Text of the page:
The influence and lessons of alternative music lingers in other areas of Crow’s life today as well, from the metalcore shirts he frequently wears on stage and off, to the way he approaches his career. His latest hit, the sweetly melancholy smash “We Might Fall” featuring Matthew Koma, was born from a love of the music that first inspired him to perform. Crow was working on a remix to Jimmy Eat World’s classic Bleed American opener “Sweetness” back in 2016 when he learned the band would not allow him to release the material. “So I had this track with all the vocals pulled off of it and Matthew Koma contacted me with a desire to collaborate. I thought it was a little too serendipitous, but I sent him that file and his vocals were so fucking good that I rewrote the entire song around his vocals. Without Jimmy Eat World giving me a cold shoulder on the remix, this track and the doors it has opened for me might not have happened.”

“We Might Fall” is also something of a departure from the material typically released under the Ghastly name. Instead of remixing an existing track or giving fans a wall of bass-heavy sound, the track plays like something one might hear on pop radio. The lyrics speak vaguely of love and connection before building an eruption of sound that all but demands the listener move their feet. The structure is undeniably similar to numerous top 40 standards, but thanks to his distinct approach to the material itself, Crow still manages to stand apart.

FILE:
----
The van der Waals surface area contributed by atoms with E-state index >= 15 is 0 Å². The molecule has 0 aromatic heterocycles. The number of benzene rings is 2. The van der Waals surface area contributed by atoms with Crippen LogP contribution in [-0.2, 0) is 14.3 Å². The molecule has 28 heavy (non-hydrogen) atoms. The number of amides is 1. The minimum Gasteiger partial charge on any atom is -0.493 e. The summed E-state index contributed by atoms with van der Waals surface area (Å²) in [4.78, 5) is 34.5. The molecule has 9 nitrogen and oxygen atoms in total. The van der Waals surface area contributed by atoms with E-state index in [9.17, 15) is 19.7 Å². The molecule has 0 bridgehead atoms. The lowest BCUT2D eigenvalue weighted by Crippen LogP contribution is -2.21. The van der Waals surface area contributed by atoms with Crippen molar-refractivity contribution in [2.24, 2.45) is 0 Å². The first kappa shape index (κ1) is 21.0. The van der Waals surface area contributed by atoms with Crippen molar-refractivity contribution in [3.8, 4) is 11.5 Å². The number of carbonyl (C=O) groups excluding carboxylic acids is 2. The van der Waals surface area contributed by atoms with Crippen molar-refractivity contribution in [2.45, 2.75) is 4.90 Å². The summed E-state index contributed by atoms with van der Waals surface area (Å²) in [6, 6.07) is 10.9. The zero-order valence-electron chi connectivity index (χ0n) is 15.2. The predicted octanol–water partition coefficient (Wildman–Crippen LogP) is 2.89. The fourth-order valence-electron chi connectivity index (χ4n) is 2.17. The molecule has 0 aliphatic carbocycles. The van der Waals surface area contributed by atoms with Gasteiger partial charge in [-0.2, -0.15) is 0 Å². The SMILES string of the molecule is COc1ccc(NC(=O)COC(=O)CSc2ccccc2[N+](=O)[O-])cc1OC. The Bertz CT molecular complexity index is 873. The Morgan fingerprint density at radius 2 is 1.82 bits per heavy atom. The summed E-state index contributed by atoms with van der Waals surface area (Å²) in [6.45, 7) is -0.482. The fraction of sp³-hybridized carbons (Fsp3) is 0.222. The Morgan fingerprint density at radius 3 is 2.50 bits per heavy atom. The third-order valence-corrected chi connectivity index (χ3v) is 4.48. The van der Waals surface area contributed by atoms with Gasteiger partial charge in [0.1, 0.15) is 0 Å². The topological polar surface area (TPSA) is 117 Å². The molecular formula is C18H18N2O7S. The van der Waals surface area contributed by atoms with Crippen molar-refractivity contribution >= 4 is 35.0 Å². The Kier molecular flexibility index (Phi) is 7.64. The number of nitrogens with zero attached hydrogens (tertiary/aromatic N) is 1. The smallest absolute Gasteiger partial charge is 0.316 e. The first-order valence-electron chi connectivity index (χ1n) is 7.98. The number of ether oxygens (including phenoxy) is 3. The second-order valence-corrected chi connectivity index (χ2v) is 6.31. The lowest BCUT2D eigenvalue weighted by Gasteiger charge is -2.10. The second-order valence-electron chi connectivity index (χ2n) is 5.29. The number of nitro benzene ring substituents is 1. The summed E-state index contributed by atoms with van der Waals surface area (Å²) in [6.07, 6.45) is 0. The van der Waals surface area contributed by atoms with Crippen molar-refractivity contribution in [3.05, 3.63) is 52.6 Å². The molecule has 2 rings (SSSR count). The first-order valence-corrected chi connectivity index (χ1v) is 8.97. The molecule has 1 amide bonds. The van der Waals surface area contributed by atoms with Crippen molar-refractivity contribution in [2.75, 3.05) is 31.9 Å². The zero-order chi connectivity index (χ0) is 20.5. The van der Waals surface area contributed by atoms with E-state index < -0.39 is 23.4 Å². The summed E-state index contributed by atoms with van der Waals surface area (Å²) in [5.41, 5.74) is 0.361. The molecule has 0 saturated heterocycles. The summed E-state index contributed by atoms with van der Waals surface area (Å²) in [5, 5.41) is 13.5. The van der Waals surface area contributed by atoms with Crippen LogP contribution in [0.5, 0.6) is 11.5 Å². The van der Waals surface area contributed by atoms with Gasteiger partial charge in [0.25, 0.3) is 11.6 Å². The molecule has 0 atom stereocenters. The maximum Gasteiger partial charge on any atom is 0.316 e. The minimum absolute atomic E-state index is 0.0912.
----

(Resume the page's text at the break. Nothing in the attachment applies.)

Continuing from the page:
“It was a decision I made early on,” he tells me in reference to how his sound changed with the release of “We Might Fall.” “I’m just happy in general to be able to make music that isn’t constantly aggressive. I’m in a position to expand my musical efforts in every direction, you know? That’s really special.”

Crow is referring to a trend in electronic music where performers feel the need to give their audience an endless string of big hits, bass-heavy drops, and all the other hallmarks of the genre for fear they might not care for something that breaks from the norm. “I absolutely try to take people on a journey in everything I do,” he explains. “Most of the music I play is my own, so that in itself makes me happy, but I’m not going to pander by playing the big songs over and over. There are so many DJs who play the same songs, the same hits, that everyone plays over and over at every one of these shows, and I’m not going to do that because I get fucking sick of it. At what point are you just any other DJ? I try very hard to not be the guy playing the same song as everyone else, and if I do I make sure it’s done in a unique way. Like right now, everyone uses [Migos’ hit] “Bad and Boujee,” myself included, but my version is played with MC Hammer’s “Can’t Touch This” under it. It’s not what anyone would expect.”